On top of everything else, Pete comes face to face once again with his failed marriage and a Trudy who seems to be losing her light; a prospect that angers and saddens him, and for which he feels no small amount of guilt. “Your little girl scored very low on her ‘draw a man’ test,” he’s told by the headmaster of Greenwich Country Day, making sure the subtext is blared trumpet-loud in a scene both tragic and hilarious. And if that wasn’t enough, if Pete’s own sins weren’t enough to weigh him down this day, then 300-year-old family sins suddenly erupt in the unlikeliest of places, giving him at least one small moment of triumph as he gets to punch someone – anyone – for getting in the way of what he wants. It turns out, despite what Trudy said, they weren’t turned down by the school because they’re divorced. They were turned down because Pete’s an absentee father (note how much he wanted to avoid seeing Tammy when Trudy kept asking him to stay) with a family name that tends to cause more problems than good. “Just be grateful you can remarry and rid yourself of that name,” Headmaster MacDonald tells Trudy, but if we didn’t know better, we’d swear there’s a big part of her that wants to remain Mrs. Campbell. “You never take no for an answer,” she says gratefully when Pete tells her he’ll fix the situation with the school. We’re surprised to find ourselves hoping for a happy ending for these characters –especially since we’re prepared for very few happy endings when the series finale bows. They seem kind of miserable apart from each other. And even Pete seems more than over his life-long bond with Manhattan. “The city’s a toilet,” he tells Trudy with disgust.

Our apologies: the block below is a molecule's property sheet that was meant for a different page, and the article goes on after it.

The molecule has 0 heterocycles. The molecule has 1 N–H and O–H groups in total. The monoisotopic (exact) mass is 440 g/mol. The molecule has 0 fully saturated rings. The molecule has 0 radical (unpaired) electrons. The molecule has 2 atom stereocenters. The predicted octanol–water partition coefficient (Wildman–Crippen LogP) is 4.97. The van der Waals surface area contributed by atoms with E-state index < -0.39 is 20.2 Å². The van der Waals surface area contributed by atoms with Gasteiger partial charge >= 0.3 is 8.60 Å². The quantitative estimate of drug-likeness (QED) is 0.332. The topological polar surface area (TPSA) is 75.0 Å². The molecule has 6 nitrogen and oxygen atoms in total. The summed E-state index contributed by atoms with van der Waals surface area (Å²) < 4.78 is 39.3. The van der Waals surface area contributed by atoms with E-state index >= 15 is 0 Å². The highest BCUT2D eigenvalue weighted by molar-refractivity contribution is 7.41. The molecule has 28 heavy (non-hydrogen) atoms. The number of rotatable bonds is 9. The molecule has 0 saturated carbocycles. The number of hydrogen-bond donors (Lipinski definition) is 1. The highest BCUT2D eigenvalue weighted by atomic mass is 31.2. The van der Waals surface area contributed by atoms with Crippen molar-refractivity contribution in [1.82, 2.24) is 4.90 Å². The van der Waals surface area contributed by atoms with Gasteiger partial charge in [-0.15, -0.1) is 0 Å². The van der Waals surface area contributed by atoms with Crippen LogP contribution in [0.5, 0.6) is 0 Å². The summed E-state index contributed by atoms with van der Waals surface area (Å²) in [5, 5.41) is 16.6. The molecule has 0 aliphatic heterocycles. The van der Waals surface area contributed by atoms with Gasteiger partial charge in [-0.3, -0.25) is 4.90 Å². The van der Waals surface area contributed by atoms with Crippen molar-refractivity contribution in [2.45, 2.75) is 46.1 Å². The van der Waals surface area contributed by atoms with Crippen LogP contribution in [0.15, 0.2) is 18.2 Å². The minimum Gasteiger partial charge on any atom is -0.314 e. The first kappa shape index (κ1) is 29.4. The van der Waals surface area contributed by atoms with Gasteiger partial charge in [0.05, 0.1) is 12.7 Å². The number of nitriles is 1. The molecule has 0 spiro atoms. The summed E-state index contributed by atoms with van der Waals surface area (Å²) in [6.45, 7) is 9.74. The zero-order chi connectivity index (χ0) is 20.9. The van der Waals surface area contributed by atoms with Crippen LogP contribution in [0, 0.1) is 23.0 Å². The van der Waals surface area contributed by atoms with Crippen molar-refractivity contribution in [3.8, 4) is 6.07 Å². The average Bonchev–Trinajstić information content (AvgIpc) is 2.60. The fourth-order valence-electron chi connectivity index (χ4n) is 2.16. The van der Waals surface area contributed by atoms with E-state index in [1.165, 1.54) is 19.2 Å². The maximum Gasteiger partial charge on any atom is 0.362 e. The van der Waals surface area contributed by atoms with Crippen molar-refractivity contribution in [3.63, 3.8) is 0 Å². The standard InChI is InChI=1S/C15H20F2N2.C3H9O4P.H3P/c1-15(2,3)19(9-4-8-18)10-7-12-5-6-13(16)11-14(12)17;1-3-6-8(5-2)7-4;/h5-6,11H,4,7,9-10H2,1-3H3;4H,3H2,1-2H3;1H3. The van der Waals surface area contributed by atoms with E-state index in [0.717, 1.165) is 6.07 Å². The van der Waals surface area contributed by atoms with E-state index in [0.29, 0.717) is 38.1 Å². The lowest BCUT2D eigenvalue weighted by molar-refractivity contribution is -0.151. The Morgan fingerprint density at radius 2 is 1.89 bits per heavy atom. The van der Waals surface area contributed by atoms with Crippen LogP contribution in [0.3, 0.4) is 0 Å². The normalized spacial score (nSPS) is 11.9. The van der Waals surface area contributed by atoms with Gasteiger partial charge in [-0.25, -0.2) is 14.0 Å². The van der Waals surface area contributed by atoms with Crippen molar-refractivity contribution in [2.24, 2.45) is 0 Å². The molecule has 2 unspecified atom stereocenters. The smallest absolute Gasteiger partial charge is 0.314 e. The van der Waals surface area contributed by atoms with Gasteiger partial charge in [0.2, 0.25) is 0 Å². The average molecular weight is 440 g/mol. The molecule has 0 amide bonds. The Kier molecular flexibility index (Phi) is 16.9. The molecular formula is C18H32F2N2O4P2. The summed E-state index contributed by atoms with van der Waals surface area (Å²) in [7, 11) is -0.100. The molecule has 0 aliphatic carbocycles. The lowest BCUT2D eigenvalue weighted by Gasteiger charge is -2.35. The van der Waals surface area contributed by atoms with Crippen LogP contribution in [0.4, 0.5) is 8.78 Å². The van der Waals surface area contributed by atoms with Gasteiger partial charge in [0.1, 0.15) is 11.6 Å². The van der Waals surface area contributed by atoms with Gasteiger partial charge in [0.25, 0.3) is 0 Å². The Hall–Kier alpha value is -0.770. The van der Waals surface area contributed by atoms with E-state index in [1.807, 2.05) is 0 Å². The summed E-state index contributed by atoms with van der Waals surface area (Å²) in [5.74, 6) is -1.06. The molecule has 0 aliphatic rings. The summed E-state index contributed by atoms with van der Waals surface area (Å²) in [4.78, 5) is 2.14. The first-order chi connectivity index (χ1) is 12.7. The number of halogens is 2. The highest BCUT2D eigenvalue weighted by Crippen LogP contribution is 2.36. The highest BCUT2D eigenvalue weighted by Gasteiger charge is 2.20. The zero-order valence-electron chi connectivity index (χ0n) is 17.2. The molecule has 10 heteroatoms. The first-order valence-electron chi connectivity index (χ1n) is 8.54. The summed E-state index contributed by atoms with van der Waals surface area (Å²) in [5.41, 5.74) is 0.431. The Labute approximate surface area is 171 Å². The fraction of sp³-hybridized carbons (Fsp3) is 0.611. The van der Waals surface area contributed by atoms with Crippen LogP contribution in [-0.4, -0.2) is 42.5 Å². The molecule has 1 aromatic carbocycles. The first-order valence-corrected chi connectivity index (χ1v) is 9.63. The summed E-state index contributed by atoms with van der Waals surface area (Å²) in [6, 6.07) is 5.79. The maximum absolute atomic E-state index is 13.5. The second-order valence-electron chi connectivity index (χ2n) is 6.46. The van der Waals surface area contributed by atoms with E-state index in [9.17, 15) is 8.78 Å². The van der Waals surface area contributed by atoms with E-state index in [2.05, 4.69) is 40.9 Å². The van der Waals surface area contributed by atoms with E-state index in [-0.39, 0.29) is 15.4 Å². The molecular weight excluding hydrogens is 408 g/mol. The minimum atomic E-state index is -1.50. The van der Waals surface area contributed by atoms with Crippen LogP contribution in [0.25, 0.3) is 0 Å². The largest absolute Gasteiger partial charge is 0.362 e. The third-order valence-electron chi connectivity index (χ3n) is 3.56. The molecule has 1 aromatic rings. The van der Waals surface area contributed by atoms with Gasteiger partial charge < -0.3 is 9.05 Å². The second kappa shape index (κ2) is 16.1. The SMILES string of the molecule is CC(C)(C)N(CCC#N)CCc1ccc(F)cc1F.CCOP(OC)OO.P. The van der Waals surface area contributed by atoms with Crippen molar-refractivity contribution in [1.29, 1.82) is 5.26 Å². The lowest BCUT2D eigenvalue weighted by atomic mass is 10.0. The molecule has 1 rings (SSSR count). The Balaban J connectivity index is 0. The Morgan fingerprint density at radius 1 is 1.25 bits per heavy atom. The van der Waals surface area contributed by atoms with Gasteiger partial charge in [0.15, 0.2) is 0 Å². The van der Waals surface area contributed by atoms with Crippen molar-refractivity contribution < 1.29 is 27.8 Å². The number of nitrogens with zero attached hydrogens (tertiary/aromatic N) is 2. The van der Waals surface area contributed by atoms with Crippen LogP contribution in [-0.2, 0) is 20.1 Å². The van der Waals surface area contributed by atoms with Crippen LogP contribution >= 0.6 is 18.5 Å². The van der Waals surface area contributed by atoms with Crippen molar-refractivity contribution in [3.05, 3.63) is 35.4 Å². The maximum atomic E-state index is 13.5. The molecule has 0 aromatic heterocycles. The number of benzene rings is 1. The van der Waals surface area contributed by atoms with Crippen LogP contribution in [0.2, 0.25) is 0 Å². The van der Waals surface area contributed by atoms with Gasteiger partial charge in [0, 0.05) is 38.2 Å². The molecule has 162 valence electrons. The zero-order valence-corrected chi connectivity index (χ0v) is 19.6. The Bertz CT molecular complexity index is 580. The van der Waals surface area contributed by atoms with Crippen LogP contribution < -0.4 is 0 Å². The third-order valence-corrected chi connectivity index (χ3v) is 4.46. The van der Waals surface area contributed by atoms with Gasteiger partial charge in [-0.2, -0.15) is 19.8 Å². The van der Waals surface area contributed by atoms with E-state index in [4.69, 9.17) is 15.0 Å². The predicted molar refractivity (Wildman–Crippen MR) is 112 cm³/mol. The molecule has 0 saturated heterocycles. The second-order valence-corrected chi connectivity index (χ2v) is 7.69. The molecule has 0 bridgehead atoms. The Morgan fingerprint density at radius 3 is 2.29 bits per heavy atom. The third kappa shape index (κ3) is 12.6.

In other payback news, Lou Avery thinks he’s really sticking it to Don by quitting, but the irony is that Don absolutely couldn’t have cared less. In a different situation it might have mattered, but Lou is a man whose career sounds like a series of missed opportunities and he wanted one last shot at taking out his frustrations on the kind of swaggering hot shot he never was. “Enjoy the rest of your miserable life,” he says to Don as a sign-off, yet another line that could serve as manifesto/mantra/tag line for the series. Mad Men: Enjoy The Rest of Your Miserable Life.
But these are sidestories in service to the main event, which is the bombshell news that McCann finally won the battle that has been raging under the surface of Mad Men since all the way back in season one, when Jim Hobart first tried to poach Don away from Sterling Cooper by flattering Betty and dangling the return of a modeling career to her.
“You are dying and going to advertising heaven,” Hobart tells the former partners of SC&P, but he sounds more like Satan as he dangles various worldly temptations (in the form of dream clients) in front of them. In a perfect close-the-circle callback, he whispers “Coca-Cola” to Don, which was the client he had Betty model for ten years ago when he first tried to ensnare him.
Despite what Hobart said, they’re not all going to career heaven. Among all of them, this is by far the worst news possible for Joan, who Hobart never even bothered to acknowledge in the meeting. She’s seeing with clear eyes the life she’ll have working in a place like McCann, where she was subjected to some of the worst sexual harassment of her career.